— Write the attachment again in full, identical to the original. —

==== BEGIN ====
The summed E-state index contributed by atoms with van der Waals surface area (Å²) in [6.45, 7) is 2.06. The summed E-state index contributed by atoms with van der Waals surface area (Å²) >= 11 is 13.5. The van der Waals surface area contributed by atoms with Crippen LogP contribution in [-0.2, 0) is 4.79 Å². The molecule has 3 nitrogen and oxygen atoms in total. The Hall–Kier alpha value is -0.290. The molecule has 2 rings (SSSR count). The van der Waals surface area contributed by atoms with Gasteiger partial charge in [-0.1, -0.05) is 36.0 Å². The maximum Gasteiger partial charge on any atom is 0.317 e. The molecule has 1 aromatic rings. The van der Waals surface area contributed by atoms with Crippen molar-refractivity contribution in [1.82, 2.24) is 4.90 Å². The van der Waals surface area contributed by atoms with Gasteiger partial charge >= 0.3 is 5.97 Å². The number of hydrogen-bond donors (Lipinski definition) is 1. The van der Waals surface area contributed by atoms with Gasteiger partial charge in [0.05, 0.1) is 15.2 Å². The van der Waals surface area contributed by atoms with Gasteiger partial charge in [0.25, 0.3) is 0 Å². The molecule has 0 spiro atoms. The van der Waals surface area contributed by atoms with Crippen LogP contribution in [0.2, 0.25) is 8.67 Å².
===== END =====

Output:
The summed E-state index contributed by atoms with van der Waals surface area (Å²) in [6.45, 7) is 2.06. The summed E-state index contributed by atoms with van der Waals surface area (Å²) >= 11 is 13.5. The van der Waals surface area contributed by atoms with Crippen LogP contribution in [-0.2, 0) is 4.79 Å². The molecule has 3 nitrogen and oxygen atoms in total. The Hall–Kier alpha value is -0.290. The molecule has 2 rings (SSSR count). The van der Waals surface area contributed by atoms with Gasteiger partial charge in [-0.1, -0.05) is 36.0 Å². The maximum Gasteiger partial charge on any atom is 0.317 e. The molecule has 1 aromatic rings. The van der Waals surface area contributed by atoms with Crippen molar-refractivity contribution in [1.82, 2.24) is 4.90 Å². The van der Waals surface area contributed by atoms with Gasteiger partial charge >= 0.3 is 5.97 Å². The number of hydrogen-bond donors (Lipinski definition) is 1. The van der Waals surface area contributed by atoms with Gasteiger partial charge in [0.05, 0.1) is 15.2 Å². The van der Waals surface area contributed by atoms with Gasteiger partial charge in [0.25, 0.3) is 0 Å². The molecule has 0 spiro atoms. The van der Waals surface area contributed by atoms with Crippen LogP contribution in [0.2, 0.25) is 8.67 Å².